Policeman John Patterson Gulick sits in the infrastructure of the U.S. Capitol dome with an open book on his knee and an arm resting on a worktable. On and around the table, familiar items connected to the production and art of photography.
Visible upon the table is a steroviewer, field glasses and paper prints. One of the prints is tacked to a support beam. Another beam in the foreground has a sign of some sort attached to it. Sitting atop a wood platform behind him is Gulick’s hat, and what may be holders for glass photographic plates. An empty box sits on the floor in front of the table.
The photographers that occupied this workspace are most likely one or both of the men credited with this portrait, William H. Bell and A.F. Hall. Their works include numerous exterior and interior views of the Capitol following the completion of the dome in 1865.
Gulick, born in Northumberland County, Pa., in 1810, took a scenic route to Washington. In the early 1840s, he made his way to White Pigeon, Mich., with stops in Illinois and Iowa. In Michigan, he married and started a family that grew to include eight children. A story from this period recalls farmer Gulick, on July 4, 1844, driving a combined reaper and thresher machine drawn by a 14-horse team. The vehicle rolled across the prairie with a liberty pole bearing the names of his choice for President and Vice President, Democrats James Knox Polk and George M. Dallas. “That day they cut and sacked twenty-eight acres of wheat with that machine,” the writer quipped.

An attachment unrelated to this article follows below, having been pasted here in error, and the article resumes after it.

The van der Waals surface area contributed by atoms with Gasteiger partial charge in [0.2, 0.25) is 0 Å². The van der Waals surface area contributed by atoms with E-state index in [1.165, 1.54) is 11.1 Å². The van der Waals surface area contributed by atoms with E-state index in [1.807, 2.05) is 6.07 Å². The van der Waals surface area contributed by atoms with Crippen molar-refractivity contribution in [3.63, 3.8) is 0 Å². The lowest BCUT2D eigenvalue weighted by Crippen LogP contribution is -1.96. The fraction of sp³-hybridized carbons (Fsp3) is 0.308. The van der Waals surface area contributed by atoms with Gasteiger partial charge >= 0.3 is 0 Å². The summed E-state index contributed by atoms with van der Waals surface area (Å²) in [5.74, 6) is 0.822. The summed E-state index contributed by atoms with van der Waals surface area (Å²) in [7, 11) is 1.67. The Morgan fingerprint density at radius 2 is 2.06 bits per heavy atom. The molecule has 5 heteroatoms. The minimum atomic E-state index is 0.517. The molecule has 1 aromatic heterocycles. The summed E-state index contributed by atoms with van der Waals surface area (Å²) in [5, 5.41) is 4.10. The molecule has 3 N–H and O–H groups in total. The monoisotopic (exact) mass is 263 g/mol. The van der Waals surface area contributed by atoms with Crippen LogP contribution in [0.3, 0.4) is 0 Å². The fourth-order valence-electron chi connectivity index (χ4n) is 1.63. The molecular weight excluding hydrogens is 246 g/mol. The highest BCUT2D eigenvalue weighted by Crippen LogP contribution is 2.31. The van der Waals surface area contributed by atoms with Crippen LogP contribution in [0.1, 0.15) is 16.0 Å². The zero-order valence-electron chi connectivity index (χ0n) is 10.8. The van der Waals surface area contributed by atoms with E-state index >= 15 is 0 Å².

Gulick and his growing family left Michigan in 1846, and lived in Pennsylvania and Virginia’s Northern Neck prior to and during the early part of the Civil War. He spent at least five years as a policeman at the Capitol. One biographer lists him as a captain in the 16th New York Cavalry and a participant in the hunt for John Wilkes Booth after he assassinated President Abraham Lincoln. No evidence exists of Gulick’s military connection, though his duty as a police officer in Washington suggests he might have played a role in the manhunt.
In the early 1870s, Gulick and his family settled in Grand Junction, Iowa, where he became a hotelkeeper. He died in 1895 at about age 85.
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